March 7, 2018: Substance Abuse
Masayo Fujita, Soichiro Ide, Kazutaka Ikeda
A common notion is that essentially all addictive drugs, including opioids, activate dopaminergic pathways in the brain reward system, and the inappropriate use of such drugs induces drug dependence. However, an opioid reward response is reportedly still observed in several models of dopamine depletion, including in animals that are treated with dopamine blockers, animals that are subjected to dopaminergic neuron lesions, and dopamine-deficient mice. The intracranial self-stimulation response is enhanced by stimulants but reduced by morphine...
March 7, 2018: Annals of the New York Academy of Sciences
Ashish Joshi, Sushil Falodia, Naveen Kumar, R L Solanki
Strictures of the small intestine have been attributed many causes of Crohn's disease, nonsteroidal anti-inflammatory drugs, neoplastic, post-surgical, and corrosive ingestion. Opium as a cause of small intestine strictures has not been described. Six cases of opium addicts diagnosed with small intestine strictures were selected after excluding the possible etiology of strictures. Investigations like upper gastrointestinal endoscopy, colonoscopy (in patients with small intestinal obstruction), barium meal follow-through, and histopathology of strictures were done in all patients...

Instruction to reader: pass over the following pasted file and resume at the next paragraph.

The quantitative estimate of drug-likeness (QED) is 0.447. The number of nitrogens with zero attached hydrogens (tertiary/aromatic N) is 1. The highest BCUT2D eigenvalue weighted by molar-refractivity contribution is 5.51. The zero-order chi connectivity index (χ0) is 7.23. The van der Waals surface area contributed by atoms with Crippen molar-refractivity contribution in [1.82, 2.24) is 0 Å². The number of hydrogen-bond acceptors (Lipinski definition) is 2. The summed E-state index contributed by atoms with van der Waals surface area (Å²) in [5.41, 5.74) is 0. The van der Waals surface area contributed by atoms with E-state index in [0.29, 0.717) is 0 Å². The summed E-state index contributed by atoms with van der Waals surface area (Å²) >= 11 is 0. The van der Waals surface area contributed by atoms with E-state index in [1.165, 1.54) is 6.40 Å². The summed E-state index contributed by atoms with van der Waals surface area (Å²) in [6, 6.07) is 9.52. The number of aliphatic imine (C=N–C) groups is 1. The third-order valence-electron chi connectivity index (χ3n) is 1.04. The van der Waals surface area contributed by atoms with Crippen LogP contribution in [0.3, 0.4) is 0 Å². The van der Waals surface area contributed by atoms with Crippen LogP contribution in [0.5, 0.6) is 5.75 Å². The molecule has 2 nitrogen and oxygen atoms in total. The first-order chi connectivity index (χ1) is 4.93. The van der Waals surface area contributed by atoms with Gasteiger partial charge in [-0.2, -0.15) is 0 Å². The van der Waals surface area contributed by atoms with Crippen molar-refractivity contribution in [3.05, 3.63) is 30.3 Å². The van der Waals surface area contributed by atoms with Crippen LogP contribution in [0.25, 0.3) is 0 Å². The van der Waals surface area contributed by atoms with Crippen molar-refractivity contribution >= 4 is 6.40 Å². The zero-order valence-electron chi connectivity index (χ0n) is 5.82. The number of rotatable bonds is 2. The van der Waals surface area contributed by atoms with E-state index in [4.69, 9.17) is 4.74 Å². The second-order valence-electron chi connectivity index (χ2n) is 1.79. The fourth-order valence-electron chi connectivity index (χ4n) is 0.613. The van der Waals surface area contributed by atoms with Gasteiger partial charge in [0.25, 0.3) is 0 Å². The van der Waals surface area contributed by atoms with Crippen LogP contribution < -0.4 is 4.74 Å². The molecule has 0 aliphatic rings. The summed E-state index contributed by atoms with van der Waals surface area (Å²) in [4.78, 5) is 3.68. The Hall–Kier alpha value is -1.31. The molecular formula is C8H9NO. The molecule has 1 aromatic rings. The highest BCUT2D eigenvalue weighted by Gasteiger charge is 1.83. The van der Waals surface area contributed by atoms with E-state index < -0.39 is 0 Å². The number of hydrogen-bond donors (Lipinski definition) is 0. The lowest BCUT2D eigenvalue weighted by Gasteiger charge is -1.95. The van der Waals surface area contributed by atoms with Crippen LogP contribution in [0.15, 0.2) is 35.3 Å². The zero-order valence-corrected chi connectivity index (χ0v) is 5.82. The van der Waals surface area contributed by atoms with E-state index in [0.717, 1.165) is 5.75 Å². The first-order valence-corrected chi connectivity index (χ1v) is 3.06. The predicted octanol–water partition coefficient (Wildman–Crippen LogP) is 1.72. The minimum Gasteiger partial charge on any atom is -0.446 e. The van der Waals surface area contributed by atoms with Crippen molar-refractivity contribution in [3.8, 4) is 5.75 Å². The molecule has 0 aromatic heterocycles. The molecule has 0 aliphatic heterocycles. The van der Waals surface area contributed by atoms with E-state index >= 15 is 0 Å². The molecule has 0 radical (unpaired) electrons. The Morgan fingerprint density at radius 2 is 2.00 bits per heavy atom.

March 7, 2018: Indian Journal of Gastroenterology: Official Journal of the Indian Society of Gastroenterology
Adrian Groh, Mathias Rhein, Vanessa Buchholz, Alexandra Burkert, Christian G Huber, Undine E Lang, Stefan J Borgwardt, Annemarie Heberlein, Marc A N Muschler, Thomas Hillemacher, Stefan Bleich, Helge Frieling, Marc Walter
The administration of diacetylmorphine (DAM) reduces the activation of the hypothalamic-pituitary-adrenal (HPA) axis in opioid-maintained patients. However, the epigenetic effects of DAM on addiction-related genes have not been investigated yet. In a randomized controlled study, we examined the immediate effects of intravenous DAM versus placebo on the promoter methylation of the POMC (pro- opiomelanocortin) and NR3C1 (glucocorticoid receptor 1) genes. Twenty-eight heroin-dependent patients on DAM-assisted treatment received either DAM or saline in a randomized crossover design and 17 healthy participants received saline only...